Posted by: Kerry Gans | September 15, 2011

Top Picks Thursday 9-15-2011

October is MYSTERY MONTH on the Author Chronicles! We’ll feature guest blogs by authors Merry Jones, Jon McGoran, Dennis Tafoya, and Karen McCullough, plus an interview with Lois Duncan. Also keep an eye out for chances to win autographed books from our guests!

CRAFT

Author Steven James answers the common question “where do your ideas come from?” James also talks about the importance of surprise in his writing, and Donald Maass gives his advice on using surprise effectively in your work.
 
Anne R. Allen lists 14 Do’s and Don’ts for Introducing Your Protagonist, while Sylvia Ney gives some love to the antagonists with five tips for creating an effective villain.

Lydia Sharp reminds us that while voice is vital, plot is also necessary, and gives tips to improve both voice and plot. Graham Edwards explores what plot is and different ways to approach plotting.
 
Author Jody Hedlund provides 7 tips for writing dazzling dialogue, while Dina Santorelli talks about creating metaphors to make your writing more powerful.

Because nothing we write is ever perfect, editor-author Cheri Lasota gives us 12 steps to successful editing.
 
After implementing all the tips above, you’ll need to recharge your creativity. Danyelle Leafty gives some tips to avoid burnout.
 
LitReactor, a new website launching October 1, promises to be a place where writers can come to hone their craft.

BUSINESS

Authors have to watch out for their rights these days. Amazon is now proposing a Netflix-like subscription for its Prime members that would allow unlimited free ebooks—with no stated model as to how authors would get compensated for their content. And authors are suing universities over HathiTrust, a digital cache of millions of scanned books that the libraries would make available to their students and faculty for free—even though many of the books are still under copyright.

We’ve noted the need for diversity in main characters before on this blog, in terms of race and religion. Here authors Rachel Manija Brown and Sherwood Smith talk about agents trying to “straighten” gay characters. They discuss what you can do about it, and the discussion continues on #YesGayYA on Twitter. And a response to this article, refuting the facts as they are laid out, comes from Joanna Stampfel-Volpe of the Nancy Coffey Literary & Media Agency.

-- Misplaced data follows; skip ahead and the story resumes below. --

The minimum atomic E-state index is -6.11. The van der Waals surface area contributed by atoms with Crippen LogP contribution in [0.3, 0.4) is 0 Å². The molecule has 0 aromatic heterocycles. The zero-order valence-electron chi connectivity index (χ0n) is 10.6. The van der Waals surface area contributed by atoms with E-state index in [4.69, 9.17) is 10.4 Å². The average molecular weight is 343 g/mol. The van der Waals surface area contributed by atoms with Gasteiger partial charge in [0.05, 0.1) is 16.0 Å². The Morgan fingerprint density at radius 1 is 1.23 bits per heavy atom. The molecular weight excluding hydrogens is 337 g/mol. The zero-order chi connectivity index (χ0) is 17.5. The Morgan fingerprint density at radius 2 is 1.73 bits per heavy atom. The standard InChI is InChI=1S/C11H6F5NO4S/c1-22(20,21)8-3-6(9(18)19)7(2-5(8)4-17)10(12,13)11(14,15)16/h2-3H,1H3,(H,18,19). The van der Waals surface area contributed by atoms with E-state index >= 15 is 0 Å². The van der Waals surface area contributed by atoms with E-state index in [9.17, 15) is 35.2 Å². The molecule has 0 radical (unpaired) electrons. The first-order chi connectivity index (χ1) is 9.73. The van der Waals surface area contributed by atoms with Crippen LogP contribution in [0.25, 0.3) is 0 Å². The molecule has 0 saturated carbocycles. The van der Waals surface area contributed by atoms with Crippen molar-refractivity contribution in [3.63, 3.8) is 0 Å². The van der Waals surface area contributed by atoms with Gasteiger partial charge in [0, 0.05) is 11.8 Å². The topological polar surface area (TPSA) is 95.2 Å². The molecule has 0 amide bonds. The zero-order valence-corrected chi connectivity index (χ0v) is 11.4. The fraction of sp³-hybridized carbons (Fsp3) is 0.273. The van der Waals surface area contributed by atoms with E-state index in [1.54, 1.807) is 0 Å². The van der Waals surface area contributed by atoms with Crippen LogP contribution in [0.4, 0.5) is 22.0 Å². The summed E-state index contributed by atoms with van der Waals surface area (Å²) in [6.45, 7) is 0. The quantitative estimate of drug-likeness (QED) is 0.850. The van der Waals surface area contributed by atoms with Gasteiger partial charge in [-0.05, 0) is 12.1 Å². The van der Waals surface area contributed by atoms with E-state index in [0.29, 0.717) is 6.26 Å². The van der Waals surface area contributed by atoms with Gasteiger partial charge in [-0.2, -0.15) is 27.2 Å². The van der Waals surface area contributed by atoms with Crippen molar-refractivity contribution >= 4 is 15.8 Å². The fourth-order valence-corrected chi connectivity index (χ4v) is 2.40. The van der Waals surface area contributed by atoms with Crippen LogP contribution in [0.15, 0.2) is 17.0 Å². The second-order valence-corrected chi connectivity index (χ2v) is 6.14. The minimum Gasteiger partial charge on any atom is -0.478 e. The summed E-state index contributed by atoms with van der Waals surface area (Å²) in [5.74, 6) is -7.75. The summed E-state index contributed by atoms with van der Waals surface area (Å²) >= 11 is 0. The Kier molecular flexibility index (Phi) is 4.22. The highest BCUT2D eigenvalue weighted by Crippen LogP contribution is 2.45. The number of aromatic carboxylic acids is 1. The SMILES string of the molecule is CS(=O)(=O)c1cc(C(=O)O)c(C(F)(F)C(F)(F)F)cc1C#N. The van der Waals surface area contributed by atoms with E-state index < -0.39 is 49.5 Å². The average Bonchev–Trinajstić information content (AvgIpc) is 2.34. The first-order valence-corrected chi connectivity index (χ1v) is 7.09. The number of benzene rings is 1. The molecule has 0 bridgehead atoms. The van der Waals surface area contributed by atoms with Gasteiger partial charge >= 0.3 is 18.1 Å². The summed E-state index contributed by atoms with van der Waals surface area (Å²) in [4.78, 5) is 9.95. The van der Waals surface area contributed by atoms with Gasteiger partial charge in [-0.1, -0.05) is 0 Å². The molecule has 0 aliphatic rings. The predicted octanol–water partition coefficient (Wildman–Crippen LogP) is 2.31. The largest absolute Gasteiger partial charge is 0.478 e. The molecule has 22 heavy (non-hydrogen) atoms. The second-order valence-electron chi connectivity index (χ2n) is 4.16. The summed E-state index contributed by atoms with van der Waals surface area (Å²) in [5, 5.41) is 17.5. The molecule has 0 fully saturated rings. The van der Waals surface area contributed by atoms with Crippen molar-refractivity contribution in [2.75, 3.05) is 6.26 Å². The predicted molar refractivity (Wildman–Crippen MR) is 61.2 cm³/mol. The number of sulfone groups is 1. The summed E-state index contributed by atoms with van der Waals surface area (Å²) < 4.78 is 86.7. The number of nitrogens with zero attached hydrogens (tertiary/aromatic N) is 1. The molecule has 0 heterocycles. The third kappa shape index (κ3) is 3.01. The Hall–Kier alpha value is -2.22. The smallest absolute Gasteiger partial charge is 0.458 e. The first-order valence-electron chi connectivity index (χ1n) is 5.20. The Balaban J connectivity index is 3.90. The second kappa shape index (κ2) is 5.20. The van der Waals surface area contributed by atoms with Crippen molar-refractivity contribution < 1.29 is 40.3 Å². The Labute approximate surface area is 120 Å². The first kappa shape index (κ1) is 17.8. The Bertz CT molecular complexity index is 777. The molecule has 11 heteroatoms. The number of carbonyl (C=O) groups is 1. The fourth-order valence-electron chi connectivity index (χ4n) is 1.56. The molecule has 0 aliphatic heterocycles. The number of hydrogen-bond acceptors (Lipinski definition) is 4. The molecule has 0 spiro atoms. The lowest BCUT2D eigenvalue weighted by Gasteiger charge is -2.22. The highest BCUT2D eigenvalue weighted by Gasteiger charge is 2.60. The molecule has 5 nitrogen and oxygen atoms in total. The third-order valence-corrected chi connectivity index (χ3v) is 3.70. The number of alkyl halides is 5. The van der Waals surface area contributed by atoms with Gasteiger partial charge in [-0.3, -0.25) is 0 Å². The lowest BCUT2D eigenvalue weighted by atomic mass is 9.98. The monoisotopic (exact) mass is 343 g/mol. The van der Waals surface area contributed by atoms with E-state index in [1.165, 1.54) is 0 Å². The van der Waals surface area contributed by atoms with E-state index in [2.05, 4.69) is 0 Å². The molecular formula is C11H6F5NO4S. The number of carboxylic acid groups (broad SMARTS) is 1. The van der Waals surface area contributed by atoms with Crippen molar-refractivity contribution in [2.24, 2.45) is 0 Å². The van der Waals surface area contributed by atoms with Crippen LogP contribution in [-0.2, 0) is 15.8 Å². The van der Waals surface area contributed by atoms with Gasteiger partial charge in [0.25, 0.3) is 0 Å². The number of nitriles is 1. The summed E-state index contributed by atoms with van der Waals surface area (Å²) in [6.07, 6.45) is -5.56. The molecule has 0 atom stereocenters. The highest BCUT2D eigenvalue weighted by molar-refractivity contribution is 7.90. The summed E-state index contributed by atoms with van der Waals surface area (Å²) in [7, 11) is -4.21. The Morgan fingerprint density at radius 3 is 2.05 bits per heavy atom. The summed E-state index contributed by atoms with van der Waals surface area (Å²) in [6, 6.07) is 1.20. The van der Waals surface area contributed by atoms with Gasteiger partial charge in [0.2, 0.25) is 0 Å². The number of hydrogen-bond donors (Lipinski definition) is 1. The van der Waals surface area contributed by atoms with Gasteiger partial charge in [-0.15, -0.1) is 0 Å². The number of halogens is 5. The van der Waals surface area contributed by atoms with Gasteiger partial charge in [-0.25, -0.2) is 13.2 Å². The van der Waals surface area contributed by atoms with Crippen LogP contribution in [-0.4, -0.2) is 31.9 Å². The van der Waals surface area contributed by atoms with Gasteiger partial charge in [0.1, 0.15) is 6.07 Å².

Donna Gambale uses TV show blurbs to demonstrate how to improve your query. Queries need a single-sentence hook for what the story is about. Agent Scott Eagan explains why if you can’t describe your story, there probably isn’t one.

And if you write a great query, get a request, and get rejected anyway, author Nancy Martin interprets what that rejection letter really means. One thing that makes agent reject works is word count, so agent Wendy Motter gives us a word count heads-up.

Donna Galanti uses her marketing background to give us 11 tips for utilizing marketing strategy for your book even before it’s out. Once it is out, YA Fantasy Guide tells us how to get bloggers to review your book—and this holds true for all genres, not just YA fantasy. And Sue Collier writes 5 ways to promote your book months or years after the initial publication date.

Author Bob Mayer likens the state of publishing today to the Wild West — danger but a lot of possibility too. Meanwhile, superagent Daphne Unfeasible at KT literary gives us a peek at her query Inbox.

YA Fantasy Guide brings you interviews with agents Sara Sciuto, Courtney Miller-Callihan, Suzie Townsend, Michelle Wolfson, Laurie McLean, Molly Jaffa, Tamar Rydzinski, and Sara Megibow.

You know how we always need to define our genre because there is no shelf for “unique”? Well, there is on the Author Chronicles. For fun, quirky, and hard-to-pigeonhole items, we present:

THE “UNIQUE” SHELF

Need a good book title? Ask Mike Wells’ mother-in-law.

The collection of medieval manuscripts at the Ian Potter Museum of Art can be explored through the Virtual Museum of the University of Melbourne.

Betty Dobson asks “What’s your favourite comic book era?”

Steampunk Bonaparte.” Need I say more?

See you next week!

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